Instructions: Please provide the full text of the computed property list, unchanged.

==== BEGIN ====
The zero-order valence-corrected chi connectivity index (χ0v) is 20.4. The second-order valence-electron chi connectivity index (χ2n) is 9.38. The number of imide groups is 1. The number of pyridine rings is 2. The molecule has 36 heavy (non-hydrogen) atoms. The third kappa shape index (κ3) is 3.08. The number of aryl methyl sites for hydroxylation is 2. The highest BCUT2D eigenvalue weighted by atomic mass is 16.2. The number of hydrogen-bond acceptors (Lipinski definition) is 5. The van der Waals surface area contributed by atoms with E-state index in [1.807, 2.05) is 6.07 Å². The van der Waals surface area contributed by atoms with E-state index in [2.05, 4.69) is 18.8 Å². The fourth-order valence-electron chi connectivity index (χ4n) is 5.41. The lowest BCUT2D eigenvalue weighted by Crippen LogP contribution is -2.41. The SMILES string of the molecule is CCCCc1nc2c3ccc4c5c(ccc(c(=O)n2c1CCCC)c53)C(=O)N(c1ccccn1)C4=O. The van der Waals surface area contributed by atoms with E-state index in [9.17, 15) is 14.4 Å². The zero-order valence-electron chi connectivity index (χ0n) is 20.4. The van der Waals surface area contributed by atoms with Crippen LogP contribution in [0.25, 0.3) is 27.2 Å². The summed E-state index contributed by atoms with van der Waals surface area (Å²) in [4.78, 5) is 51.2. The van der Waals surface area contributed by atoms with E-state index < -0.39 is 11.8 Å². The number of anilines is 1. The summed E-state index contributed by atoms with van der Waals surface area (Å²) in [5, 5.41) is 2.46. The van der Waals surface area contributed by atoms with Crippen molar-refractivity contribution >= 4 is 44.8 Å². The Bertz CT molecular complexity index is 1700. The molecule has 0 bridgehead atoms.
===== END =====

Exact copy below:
The zero-order valence-corrected chi connectivity index (χ0v) is 20.4. The second-order valence-electron chi connectivity index (χ2n) is 9.38. The number of imide groups is 1. The number of pyridine rings is 2. The molecule has 36 heavy (non-hydrogen) atoms. The third kappa shape index (κ3) is 3.08. The number of aryl methyl sites for hydroxylation is 2. The highest BCUT2D eigenvalue weighted by atomic mass is 16.2. The number of hydrogen-bond acceptors (Lipinski definition) is 5. The van der Waals surface area contributed by atoms with E-state index in [1.807, 2.05) is 6.07 Å². The van der Waals surface area contributed by atoms with E-state index in [2.05, 4.69) is 18.8 Å². The fourth-order valence-electron chi connectivity index (χ4n) is 5.41. The lowest BCUT2D eigenvalue weighted by Crippen LogP contribution is -2.41. The SMILES string of the molecule is CCCCc1nc2c3ccc4c5c(ccc(c(=O)n2c1CCCC)c53)C(=O)N(c1ccccn1)C4=O. The van der Waals surface area contributed by atoms with E-state index in [9.17, 15) is 14.4 Å². The zero-order valence-electron chi connectivity index (χ0n) is 20.4. The van der Waals surface area contributed by atoms with Crippen LogP contribution in [0.25, 0.3) is 27.2 Å². The summed E-state index contributed by atoms with van der Waals surface area (Å²) in [4.78, 5) is 51.2. The van der Waals surface area contributed by atoms with E-state index < -0.39 is 11.8 Å². The number of anilines is 1. The summed E-state index contributed by atoms with van der Waals surface area (Å²) in [5, 5.41) is 2.46. The van der Waals surface area contributed by atoms with Crippen molar-refractivity contribution >= 4 is 44.8 Å². The Bertz CT molecular complexity index is 1700. The molecule has 0 bridgehead atoms.